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by Dave Crenshaw
Author, The Myth of Multitasking
I’d like to share a valuable principle with you. It’s something I’ve taught to many business owners and executives I’ve worked with. This principle may go against the grain of some of your beliefs about time and the best way to get things done. Because of that, I ask you to keep an open mind.
Multitasking is a myth. It just plain doesn’t exist.
Does that shock you? Multitasking has become something of a heroic word in our vocabulary. Many executives pride themselves on their ability to “multitask”. Recent job descriptions that I have seen even ask that potential employees have the ability to multi task. A current national commercial sings the praises of multitasking. However, multitasking, as most people understand it, is deceptively counter-productive. Multitasking is tremendously costly. Multitasking hurts us every time we attempt to engage in it.
I should clarify a few definitions. When I speak of multitasking as most people understand it, I am not referring to doing something completely mindless and mundane in the background such as exercising while listening to this CD, eating dinner and watching a show, or having the copy machine operate in the background while you answer emails. For clarity’s sake, I call this “background tasking”.
When most people refer to multitasking they mean simultaneously performing two or more things that require mental effort and attention. Examples would include saying we’re spending time with family while were researching stocks online, attempting to listen to this CD and answering email at the same time, or pretending to listen to an employee while we are crunching the numbers. What most people refer to as multitasking, I refer to as switchtasking. Why?
Because the truth is we really cannot do two things at the same time—we are only one person with only one brain. Neurologically speaking, it has been proven to be impossible. What we are really doing is switching back and forth between two tasks rapidly, typing here, paying attention there, checking our “crackberry” here, answering voicemail there back and forth back and forth at a high rate. Keep this up over a long period of time, and you have deeply engrained habits that cause stress and anxiety and dropped responsibilities and a myriad of productivity & focus problems. It’s little wonder so many people complain of increasingly short attention spans!
When we speak of multitasking, what we really mean is that we are switchtasking: switching rapidly between one task and another. Yet, each time we switch, no matter how quickly that switch takes place in our mind, there is a cost associated with it. It's an economic term called switching cost—and the switching cost is high.
When I shared this principle of switchtasking to a CEO of a respected national company, she was astounded. We did a budgeting exercise where we looked at how much time she was spending in a given week. In the process of budgeting her time and looking at how much time she was spending on each activity, we found that she was extremely over budget in what she thought she could accomplish in a week. The truth is, there are only 168 hours in a week, and yet she had put down that she was accomplishing 188 hours worth of work in that week! As we went through the process, we realized where the extra time was coming from. It was from the fact that she was doing research at the same time that she was spending time with her family. When we came across this, I taught her how multitasking was a myth. She was spending time either with one or the other. She was switching rapidly between the two. In reality she was rarely spending any time with her family. She was really doing business research spending in the presence of her family. There is happy end to this story, however.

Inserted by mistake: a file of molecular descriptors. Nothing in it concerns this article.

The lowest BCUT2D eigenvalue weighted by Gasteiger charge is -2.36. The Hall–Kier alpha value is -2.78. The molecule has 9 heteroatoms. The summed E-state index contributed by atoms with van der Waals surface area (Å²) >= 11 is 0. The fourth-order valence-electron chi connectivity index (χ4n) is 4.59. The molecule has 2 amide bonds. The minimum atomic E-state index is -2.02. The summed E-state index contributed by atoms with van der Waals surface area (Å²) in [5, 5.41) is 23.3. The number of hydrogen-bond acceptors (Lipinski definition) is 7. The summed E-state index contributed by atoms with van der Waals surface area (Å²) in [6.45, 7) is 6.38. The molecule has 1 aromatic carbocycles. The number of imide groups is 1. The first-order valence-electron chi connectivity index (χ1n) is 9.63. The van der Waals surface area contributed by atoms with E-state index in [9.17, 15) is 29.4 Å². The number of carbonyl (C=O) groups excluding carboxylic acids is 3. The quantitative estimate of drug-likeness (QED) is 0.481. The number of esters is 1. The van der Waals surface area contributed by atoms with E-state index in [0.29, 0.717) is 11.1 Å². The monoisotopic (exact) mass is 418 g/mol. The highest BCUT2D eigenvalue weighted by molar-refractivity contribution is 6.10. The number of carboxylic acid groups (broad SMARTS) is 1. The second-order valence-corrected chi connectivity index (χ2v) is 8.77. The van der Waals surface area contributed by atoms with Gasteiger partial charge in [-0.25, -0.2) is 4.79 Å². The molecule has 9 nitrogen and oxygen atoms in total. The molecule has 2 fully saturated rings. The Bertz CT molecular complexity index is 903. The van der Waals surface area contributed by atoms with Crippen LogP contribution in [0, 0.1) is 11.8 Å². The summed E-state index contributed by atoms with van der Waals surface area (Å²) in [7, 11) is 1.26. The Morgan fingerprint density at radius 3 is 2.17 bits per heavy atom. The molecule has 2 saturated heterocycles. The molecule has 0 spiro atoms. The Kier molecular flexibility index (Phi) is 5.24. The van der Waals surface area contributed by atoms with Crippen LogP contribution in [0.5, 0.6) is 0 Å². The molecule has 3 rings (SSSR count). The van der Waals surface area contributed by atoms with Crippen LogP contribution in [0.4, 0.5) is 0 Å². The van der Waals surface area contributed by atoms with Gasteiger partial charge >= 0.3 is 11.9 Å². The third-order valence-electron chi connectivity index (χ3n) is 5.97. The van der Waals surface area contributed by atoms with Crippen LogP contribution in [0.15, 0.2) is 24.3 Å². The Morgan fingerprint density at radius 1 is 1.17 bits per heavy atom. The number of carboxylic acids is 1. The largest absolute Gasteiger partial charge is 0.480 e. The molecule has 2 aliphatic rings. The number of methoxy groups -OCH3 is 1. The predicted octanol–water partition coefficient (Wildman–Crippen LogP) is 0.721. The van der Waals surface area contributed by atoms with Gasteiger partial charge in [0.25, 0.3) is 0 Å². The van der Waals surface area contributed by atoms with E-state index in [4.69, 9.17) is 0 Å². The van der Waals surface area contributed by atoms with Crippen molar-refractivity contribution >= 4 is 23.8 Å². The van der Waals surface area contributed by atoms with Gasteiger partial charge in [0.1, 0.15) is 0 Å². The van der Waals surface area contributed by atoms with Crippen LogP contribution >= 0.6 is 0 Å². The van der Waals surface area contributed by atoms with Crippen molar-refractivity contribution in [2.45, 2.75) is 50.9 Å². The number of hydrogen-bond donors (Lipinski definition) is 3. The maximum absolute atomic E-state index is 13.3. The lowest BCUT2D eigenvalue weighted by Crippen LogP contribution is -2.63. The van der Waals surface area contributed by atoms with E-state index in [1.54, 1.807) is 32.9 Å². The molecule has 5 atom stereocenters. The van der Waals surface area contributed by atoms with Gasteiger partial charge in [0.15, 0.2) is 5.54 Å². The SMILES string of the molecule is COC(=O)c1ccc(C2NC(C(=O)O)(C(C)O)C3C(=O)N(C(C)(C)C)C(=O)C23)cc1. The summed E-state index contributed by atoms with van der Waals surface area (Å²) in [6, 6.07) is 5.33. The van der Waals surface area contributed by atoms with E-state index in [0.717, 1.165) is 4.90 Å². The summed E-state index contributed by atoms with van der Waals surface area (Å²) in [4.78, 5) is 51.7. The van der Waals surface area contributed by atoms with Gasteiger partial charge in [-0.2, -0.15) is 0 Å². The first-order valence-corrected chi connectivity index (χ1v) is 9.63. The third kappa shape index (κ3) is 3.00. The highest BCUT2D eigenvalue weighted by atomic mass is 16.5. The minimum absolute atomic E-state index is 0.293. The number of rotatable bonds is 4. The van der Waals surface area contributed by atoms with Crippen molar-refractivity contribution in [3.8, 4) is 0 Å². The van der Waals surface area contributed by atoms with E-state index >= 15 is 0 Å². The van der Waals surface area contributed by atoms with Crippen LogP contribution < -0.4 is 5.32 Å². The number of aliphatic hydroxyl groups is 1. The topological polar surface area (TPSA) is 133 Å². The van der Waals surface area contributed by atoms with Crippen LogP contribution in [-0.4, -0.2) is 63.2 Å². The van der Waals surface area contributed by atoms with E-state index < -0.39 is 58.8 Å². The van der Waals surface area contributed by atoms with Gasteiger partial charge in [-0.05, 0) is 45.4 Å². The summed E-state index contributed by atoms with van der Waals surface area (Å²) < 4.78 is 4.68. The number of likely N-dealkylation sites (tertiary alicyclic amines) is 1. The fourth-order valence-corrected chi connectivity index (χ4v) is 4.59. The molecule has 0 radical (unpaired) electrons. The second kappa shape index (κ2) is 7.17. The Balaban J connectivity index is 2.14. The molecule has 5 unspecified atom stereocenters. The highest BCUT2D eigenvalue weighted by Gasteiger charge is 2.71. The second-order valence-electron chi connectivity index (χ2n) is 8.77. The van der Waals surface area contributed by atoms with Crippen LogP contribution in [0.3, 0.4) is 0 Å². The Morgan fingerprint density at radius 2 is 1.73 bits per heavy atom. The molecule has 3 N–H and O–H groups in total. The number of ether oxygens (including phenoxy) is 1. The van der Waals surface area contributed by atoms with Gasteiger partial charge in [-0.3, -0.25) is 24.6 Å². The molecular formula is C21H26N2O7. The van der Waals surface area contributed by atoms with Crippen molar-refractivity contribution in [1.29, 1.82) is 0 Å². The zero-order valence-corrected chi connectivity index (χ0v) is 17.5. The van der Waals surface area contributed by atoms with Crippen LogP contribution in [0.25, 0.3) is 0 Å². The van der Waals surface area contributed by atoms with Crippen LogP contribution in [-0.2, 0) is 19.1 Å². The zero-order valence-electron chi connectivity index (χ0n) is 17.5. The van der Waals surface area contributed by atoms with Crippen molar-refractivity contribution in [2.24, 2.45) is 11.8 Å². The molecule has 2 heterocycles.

The next day we met she burst into the room, full of excitement. She exclaimed, “I'll have you know that I spent time with my family last night and I didn't multitask! I got home and said let's go to dinner. My kids were surprised. But we went to the restaurant and I paid attention to them and I didn't think about anything else but spending time with my family. At first I don't think they took me seriously. After they realized that I was really spending time with them and paying attention to them they were excited and I could tell they really appreciated it.”
This CEO had come to understand that not only was switchtasking hurting her business, but it was taking a toll on her family. Once she clearly understood the truth and received some guidance on how to take action, she committed make changes. Her business, her family, and she are all better because of it.
May I offer the following “beginning steps” to help slow down the switchtasking in your life?
1. Take control over technology
Your cell phone ringer (even on vibrate) doesn’t need to be on all the time. You can turn off email notification on your computer as well. Become master over the nagging beeps and buzzes by creating some silence.
2. Schedule what you can schedule
Set regular times in the day and week to check your voicemail and email. Let others know that you will be using that schedule so they know when to expect a reply.
3. Focus on the person
When you switchtask when dealing with a computer, you simply lose efficiency. But if you switchtask on a human being, you additionally damage a relationship. Be present, listen carefully, and make sure everything has been taken care of before moving on.
For more valuable tips on conquering chaos, plan to attend NAPSA’s Keynote address by Dave at the 2015 National Pavement Expo. This session will be held on Friday, January 30, 2015 at 9:00 AM or contact the NAPSA office for more information at (888) 757-0130 or by email at firstname.lastname@example.org.